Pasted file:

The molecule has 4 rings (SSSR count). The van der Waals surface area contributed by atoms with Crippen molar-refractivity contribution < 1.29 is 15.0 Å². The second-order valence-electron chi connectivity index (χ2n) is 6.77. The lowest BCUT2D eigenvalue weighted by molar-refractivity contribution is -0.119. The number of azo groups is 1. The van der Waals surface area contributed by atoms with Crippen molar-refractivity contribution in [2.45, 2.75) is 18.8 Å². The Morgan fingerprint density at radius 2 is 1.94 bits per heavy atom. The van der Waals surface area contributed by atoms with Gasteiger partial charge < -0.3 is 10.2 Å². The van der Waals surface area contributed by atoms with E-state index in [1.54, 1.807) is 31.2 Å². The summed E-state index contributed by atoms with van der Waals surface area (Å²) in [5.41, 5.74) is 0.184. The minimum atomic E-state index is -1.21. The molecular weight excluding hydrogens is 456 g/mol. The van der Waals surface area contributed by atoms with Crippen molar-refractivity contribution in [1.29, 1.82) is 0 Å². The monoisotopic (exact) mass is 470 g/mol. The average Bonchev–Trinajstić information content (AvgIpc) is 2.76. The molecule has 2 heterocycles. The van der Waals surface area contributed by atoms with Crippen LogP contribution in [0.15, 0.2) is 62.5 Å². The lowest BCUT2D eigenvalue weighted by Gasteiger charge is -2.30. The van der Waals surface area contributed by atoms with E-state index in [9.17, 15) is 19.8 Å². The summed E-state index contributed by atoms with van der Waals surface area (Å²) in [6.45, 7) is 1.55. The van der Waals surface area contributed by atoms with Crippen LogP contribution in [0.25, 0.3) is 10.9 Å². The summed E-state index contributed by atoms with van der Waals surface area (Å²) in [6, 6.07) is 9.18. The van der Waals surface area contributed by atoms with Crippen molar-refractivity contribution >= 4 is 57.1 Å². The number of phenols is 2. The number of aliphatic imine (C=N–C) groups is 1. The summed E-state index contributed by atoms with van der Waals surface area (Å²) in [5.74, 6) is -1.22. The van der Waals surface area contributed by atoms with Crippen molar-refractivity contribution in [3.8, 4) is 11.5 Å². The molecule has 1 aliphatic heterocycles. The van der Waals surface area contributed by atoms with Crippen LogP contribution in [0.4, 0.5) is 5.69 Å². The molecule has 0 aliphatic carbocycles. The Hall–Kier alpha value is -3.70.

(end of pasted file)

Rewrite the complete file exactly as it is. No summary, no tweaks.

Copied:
The molecule has 4 rings (SSSR count). The van der Waals surface area contributed by atoms with Crippen molar-refractivity contribution < 1.29 is 15.0 Å². The second-order valence-electron chi connectivity index (χ2n) is 6.77. The lowest BCUT2D eigenvalue weighted by molar-refractivity contribution is -0.119. The number of azo groups is 1. The van der Waals surface area contributed by atoms with Crippen molar-refractivity contribution in [2.45, 2.75) is 18.8 Å². The Morgan fingerprint density at radius 2 is 1.94 bits per heavy atom. The van der Waals surface area contributed by atoms with Gasteiger partial charge < -0.3 is 10.2 Å². The van der Waals surface area contributed by atoms with E-state index in [1.54, 1.807) is 31.2 Å². The summed E-state index contributed by atoms with van der Waals surface area (Å²) in [5.41, 5.74) is 0.184. The minimum atomic E-state index is -1.21. The molecular weight excluding hydrogens is 456 g/mol. The van der Waals surface area contributed by atoms with Crippen molar-refractivity contribution in [1.29, 1.82) is 0 Å². The monoisotopic (exact) mass is 470 g/mol. The average Bonchev–Trinajstić information content (AvgIpc) is 2.76. The molecule has 2 heterocycles. The van der Waals surface area contributed by atoms with Crippen LogP contribution in [0.15, 0.2) is 62.5 Å². The lowest BCUT2D eigenvalue weighted by Gasteiger charge is -2.30. The van der Waals surface area contributed by atoms with E-state index in [9.17, 15) is 19.8 Å². The summed E-state index contributed by atoms with van der Waals surface area (Å²) in [6.45, 7) is 1.55. The van der Waals surface area contributed by atoms with Crippen LogP contribution in [0.25, 0.3) is 10.9 Å². The summed E-state index contributed by atoms with van der Waals surface area (Å²) in [6, 6.07) is 9.18. The van der Waals surface area contributed by atoms with Crippen molar-refractivity contribution >= 4 is 57.1 Å². The number of phenols is 2. The number of aliphatic imine (C=N–C) groups is 1. The summed E-state index contributed by atoms with van der Waals surface area (Å²) in [5.74, 6) is -1.22. The van der Waals surface area contributed by atoms with Crippen molar-refractivity contribution in [3.8, 4) is 11.5 Å². The molecule has 1 aliphatic heterocycles. The van der Waals surface area contributed by atoms with Crippen LogP contribution in [0.4, 0.5) is 5.69 Å². The molecule has 0 aliphatic carbocycles. The Hall–Kier alpha value is -3.70.